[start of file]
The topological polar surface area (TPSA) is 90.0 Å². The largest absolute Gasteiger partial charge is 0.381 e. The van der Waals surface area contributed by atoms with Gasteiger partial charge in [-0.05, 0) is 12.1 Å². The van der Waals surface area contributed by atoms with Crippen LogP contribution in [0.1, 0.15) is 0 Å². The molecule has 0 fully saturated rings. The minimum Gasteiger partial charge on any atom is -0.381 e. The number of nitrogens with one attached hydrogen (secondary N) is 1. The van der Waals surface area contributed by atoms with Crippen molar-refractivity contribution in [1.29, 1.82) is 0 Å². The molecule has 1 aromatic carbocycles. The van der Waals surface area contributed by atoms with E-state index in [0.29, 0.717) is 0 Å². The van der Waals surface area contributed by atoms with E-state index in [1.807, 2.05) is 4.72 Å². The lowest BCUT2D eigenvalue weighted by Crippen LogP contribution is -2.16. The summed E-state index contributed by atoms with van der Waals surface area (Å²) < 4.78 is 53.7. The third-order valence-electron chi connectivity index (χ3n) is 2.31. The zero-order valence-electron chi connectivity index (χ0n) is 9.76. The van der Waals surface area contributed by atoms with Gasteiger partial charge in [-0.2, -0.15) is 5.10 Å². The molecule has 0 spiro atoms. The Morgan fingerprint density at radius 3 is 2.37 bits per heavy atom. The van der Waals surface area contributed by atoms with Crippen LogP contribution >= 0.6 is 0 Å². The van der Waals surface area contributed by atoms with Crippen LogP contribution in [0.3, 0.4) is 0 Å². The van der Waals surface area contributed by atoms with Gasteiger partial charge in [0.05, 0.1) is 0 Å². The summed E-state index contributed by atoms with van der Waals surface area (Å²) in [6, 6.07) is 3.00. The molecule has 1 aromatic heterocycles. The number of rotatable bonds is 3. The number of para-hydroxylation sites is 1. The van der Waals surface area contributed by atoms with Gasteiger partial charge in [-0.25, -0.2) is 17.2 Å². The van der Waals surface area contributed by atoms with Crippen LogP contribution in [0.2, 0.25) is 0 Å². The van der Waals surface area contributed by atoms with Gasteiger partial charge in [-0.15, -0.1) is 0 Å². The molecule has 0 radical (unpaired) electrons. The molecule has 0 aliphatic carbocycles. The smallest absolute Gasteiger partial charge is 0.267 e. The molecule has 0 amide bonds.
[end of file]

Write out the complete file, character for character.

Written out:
The topological polar surface area (TPSA) is 90.0 Å². The largest absolute Gasteiger partial charge is 0.381 e. The van der Waals surface area contributed by atoms with Gasteiger partial charge in [-0.05, 0) is 12.1 Å². The van der Waals surface area contributed by atoms with Crippen LogP contribution in [0.1, 0.15) is 0 Å². The molecule has 0 fully saturated rings. The minimum Gasteiger partial charge on any atom is -0.381 e. The number of nitrogens with one attached hydrogen (secondary N) is 1. The van der Waals surface area contributed by atoms with Crippen molar-refractivity contribution in [1.29, 1.82) is 0 Å². The molecule has 1 aromatic carbocycles. The van der Waals surface area contributed by atoms with E-state index in [0.29, 0.717) is 0 Å². The van der Waals surface area contributed by atoms with E-state index in [1.807, 2.05) is 4.72 Å². The lowest BCUT2D eigenvalue weighted by Crippen LogP contribution is -2.16. The summed E-state index contributed by atoms with van der Waals surface area (Å²) < 4.78 is 53.7. The third-order valence-electron chi connectivity index (χ3n) is 2.31. The zero-order valence-electron chi connectivity index (χ0n) is 9.76. The van der Waals surface area contributed by atoms with Gasteiger partial charge in [-0.2, -0.15) is 5.10 Å². The molecule has 0 spiro atoms. The Morgan fingerprint density at radius 3 is 2.37 bits per heavy atom. The van der Waals surface area contributed by atoms with Crippen LogP contribution >= 0.6 is 0 Å². The van der Waals surface area contributed by atoms with Crippen LogP contribution in [0.3, 0.4) is 0 Å². The van der Waals surface area contributed by atoms with Gasteiger partial charge in [0.05, 0.1) is 0 Å². The summed E-state index contributed by atoms with van der Waals surface area (Å²) in [6, 6.07) is 3.00. The molecule has 1 aromatic heterocycles. The number of rotatable bonds is 3. The number of para-hydroxylation sites is 1. The van der Waals surface area contributed by atoms with Gasteiger partial charge in [-0.25, -0.2) is 17.2 Å². The van der Waals surface area contributed by atoms with Crippen LogP contribution in [0.2, 0.25) is 0 Å². The van der Waals surface area contributed by atoms with Gasteiger partial charge in [-0.15, -0.1) is 0 Å². The molecule has 0 radical (unpaired) electrons. The molecule has 0 aliphatic carbocycles. The smallest absolute Gasteiger partial charge is 0.267 e. The molecule has 0 amide bonds.